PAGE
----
I asked her simply, “Does the idea of leaving feel like a ‘hell yes’ or just a ‘yes’?”.
When she thought about staying at her job, she felt warning pangs go off, and she even had a physiological reaction. When she thought about leaving, her demeanor did a 180. She sat back in her chair. She felt an utter sense of relief come over her.
Soliciting your intuition’s help in huge decisions like this might seem illogical, but it’s actually the perfect time to listen to it.
Even while your mind has been rationalizing all the reasons you should stay in a job or a relationship, your gut has been listening and cataloging every sign and red flag.
How to holistically hone your intuition
Intuition can be developed as a decision-making skill. To refine your sensitivity to gut instincts and intuitive nudges, it’s critical to make space for intuition to grow — and to practice techniques to pay more attention to it.
Some people are born with great intuitive abilities. There’s evidence that women, in particular, have strong intuition because (from an evolutionary perspective) they needed a strong sense of awareness to protect their children from danger.
Intuitive abilities can also be affected by experiences that occur during periods of emotional growth. If someone experiences a traumatic childhood, it’s likely that they’ll experience excessive doubt and squash their inner voice out of self-protection. They might need to learn to trust their intuition again.
For most people, however, the work of honing their intuition requires only small, habitual changes. Here are a few ways you can practice developing your skill:
1. Put intuition front and center.
Companies that say they embrace intuition don’t always account for it logistically. If you’re a leader who wants to let intuition have a role in your organization or on your team, adjust your timelines accordingly. If deadlines are rigorous and fixed, creativity can’t thrive.
Then, encourage your team to begin to think intuitively and perform gut checks. To tap into what this means, consider changing up the way you make decisions. If a decision usually comes after intensive analysis, experiment with using a combination of data and intuitive thinking.
Brainstorming is a powerful technique if done well. Try IDEO.org’s Brainstorms Rules to avoid missteps that kill creativity.
In particular, help you and your team make a collective effort to listen more. Don’t discount feelings or hunches. Any team naturally has a mix of more and less intuitive people. By expanding your collective intuition, you bolster your individual skills as well.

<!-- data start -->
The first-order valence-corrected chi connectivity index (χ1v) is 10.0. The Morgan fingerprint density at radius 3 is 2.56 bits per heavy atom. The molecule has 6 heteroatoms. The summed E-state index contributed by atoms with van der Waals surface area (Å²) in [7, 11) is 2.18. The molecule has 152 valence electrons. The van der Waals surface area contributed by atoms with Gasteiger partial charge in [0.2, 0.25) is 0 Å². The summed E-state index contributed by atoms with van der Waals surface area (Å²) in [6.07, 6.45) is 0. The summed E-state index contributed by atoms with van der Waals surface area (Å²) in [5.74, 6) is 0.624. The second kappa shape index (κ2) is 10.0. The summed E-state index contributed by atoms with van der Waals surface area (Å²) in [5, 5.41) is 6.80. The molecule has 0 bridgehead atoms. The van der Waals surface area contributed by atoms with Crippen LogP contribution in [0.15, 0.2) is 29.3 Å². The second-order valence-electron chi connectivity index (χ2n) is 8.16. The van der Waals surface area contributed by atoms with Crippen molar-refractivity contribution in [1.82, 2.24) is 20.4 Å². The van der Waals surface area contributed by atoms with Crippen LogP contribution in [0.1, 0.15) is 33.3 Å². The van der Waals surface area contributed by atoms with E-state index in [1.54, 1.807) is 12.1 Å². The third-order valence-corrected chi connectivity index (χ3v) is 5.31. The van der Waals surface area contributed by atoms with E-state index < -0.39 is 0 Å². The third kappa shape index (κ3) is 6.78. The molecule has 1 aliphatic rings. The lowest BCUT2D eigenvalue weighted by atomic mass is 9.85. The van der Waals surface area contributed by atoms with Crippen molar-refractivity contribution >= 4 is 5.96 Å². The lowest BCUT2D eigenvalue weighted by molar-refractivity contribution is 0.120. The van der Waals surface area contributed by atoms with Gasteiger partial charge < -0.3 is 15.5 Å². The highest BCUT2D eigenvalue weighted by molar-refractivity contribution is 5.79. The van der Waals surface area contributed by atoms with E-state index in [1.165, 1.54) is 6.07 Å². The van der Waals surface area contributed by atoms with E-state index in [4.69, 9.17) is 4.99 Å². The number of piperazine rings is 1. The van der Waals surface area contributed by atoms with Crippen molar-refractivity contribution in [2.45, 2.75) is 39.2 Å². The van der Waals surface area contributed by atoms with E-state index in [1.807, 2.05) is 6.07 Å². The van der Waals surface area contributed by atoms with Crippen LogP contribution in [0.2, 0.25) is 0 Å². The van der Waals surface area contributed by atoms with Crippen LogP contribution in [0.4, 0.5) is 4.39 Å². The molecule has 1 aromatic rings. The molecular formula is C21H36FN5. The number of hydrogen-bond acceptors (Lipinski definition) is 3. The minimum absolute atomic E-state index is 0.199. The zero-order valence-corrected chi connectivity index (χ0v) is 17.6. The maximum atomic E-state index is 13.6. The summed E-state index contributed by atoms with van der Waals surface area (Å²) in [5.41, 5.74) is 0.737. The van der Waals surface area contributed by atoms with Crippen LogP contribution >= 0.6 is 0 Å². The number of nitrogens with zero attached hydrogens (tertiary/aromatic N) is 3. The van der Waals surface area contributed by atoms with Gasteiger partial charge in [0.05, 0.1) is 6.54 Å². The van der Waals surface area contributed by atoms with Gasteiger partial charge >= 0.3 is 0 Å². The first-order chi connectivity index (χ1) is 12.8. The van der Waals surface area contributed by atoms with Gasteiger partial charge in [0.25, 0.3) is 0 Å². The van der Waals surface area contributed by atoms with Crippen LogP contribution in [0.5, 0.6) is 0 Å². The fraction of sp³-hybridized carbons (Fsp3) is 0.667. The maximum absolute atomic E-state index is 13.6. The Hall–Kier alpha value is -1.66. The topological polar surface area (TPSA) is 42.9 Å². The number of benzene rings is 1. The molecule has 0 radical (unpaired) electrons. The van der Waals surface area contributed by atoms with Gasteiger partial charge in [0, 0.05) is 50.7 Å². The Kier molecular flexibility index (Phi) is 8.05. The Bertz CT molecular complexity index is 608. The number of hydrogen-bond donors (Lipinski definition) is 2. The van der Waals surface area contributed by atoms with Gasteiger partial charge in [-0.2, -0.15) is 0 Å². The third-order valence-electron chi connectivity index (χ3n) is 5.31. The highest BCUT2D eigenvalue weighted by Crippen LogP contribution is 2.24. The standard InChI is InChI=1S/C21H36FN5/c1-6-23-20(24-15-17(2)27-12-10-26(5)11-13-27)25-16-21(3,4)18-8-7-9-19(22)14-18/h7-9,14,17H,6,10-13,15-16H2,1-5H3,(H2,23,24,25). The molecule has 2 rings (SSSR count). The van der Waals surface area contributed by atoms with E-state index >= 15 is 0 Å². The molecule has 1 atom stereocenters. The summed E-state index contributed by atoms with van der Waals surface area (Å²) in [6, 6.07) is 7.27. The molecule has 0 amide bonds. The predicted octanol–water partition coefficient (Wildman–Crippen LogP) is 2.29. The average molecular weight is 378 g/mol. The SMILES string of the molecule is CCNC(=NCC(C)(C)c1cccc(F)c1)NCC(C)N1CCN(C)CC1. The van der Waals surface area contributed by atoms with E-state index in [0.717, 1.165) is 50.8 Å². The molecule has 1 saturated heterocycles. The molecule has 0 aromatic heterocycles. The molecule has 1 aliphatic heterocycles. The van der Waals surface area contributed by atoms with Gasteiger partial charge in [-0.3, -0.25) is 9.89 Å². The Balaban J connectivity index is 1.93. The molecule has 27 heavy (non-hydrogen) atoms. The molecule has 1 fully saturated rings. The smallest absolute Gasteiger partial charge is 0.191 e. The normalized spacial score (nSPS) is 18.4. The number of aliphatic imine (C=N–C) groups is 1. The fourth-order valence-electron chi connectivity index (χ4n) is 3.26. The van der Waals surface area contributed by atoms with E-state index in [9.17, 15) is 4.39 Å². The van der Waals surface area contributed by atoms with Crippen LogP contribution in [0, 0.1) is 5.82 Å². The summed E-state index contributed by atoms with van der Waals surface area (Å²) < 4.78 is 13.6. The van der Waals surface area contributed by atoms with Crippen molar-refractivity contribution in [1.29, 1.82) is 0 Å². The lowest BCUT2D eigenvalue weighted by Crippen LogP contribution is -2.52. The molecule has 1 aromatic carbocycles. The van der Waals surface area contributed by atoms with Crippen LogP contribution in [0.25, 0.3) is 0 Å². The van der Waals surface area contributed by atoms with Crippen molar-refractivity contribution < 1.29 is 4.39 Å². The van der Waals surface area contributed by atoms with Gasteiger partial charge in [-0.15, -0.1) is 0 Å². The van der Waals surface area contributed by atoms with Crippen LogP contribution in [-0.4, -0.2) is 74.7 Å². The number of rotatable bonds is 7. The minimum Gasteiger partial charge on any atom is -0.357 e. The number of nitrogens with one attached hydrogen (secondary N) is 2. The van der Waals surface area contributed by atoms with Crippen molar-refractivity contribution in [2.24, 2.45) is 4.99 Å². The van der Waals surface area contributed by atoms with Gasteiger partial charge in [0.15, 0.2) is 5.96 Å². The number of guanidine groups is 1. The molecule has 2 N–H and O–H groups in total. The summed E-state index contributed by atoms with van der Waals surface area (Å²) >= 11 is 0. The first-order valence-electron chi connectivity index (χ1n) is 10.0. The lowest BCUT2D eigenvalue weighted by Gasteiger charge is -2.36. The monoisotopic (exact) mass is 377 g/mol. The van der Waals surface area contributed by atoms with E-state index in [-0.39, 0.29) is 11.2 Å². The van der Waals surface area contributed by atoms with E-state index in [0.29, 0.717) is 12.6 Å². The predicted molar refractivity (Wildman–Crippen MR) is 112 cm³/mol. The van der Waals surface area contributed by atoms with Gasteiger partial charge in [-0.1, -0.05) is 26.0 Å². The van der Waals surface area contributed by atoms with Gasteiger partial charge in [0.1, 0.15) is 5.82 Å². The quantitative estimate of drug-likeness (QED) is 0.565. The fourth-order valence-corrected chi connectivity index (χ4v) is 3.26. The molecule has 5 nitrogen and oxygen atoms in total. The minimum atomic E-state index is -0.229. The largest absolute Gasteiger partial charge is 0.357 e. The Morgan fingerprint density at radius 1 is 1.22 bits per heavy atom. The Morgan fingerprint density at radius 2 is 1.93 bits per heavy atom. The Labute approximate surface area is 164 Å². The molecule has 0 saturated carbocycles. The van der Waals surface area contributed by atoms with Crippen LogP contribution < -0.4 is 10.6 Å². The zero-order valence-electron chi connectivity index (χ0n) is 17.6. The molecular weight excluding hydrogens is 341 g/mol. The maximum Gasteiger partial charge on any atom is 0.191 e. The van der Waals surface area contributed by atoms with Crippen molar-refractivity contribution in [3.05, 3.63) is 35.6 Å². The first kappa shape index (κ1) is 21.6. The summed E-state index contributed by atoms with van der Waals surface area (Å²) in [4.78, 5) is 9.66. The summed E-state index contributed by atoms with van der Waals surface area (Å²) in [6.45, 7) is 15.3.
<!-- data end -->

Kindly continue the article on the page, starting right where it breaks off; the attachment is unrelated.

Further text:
2. Use the snap judgement test.
Try this exercise to practice making a snap decision with a question you are deliberating on:
Write a simple yes/no question on a piece of paper. Make sure the question is actionable and not theoretical. For instance, rather than, “Do I dislike my boss?” you would write, “Should I quit my job?” Write yes/no below the question and leave a pen nearby.
Then, go do something else for a couple hours. When you next come across the piece of paper, grab the pen and close your eyes. Then open them and immediately circle your answer.
This exercise relies on the quick-thinking accuracy of the gut. It might not be an answer you like, especially if the question was a big one, but there’s a good chance that you forced yourself to respond honestly. It’s a good way to get some clarity on the situation, regardless of how you ultimately decide to act.
3. Make space for reflection.
Intuition can’t flourish in busy, noisy, environments — whether at work, during your commute, or at home. To really hear the insight that comes from inside, you have to build in time to reflect on your experiences. That often seems easier said than done.
Because I recognize that intuition plays a powerful part in my life, I build reflection time into my schedule. I book buffer time between meetings and adjust my morning and evening routines so I have time to decompress and reflect.
Other tools for reflection include journaling, taking walks to clear your head, and cultivating a meditation or mindfulness practice.
On simple meditation technique is to simply use a moment to get awareness of how you feel. By regularly scanning your body and checking in with your feelings, you can get in touch with what your gut is saying.
The trans formative and expanding nature of intuition
Your intuitive capacity is growing as you read this. It never stops. That’s the beauty of this incredible tool.
When we harness and apply intuition, we’re able to make decisions faster and more comfortably. Many times, we make decisions that have more successful outcomes. And over time, our ability to notice and use our intuition increases—and so do the benefits.
Whereas I used to feel ashamed of how much I trusted my gut, now I see my intuition as a core differentiator in my work. A huge body of growing scientific research shows that intuition is more powerful than most of us could have ever imagined.
Of course, you probably had a gut feeling about that all along.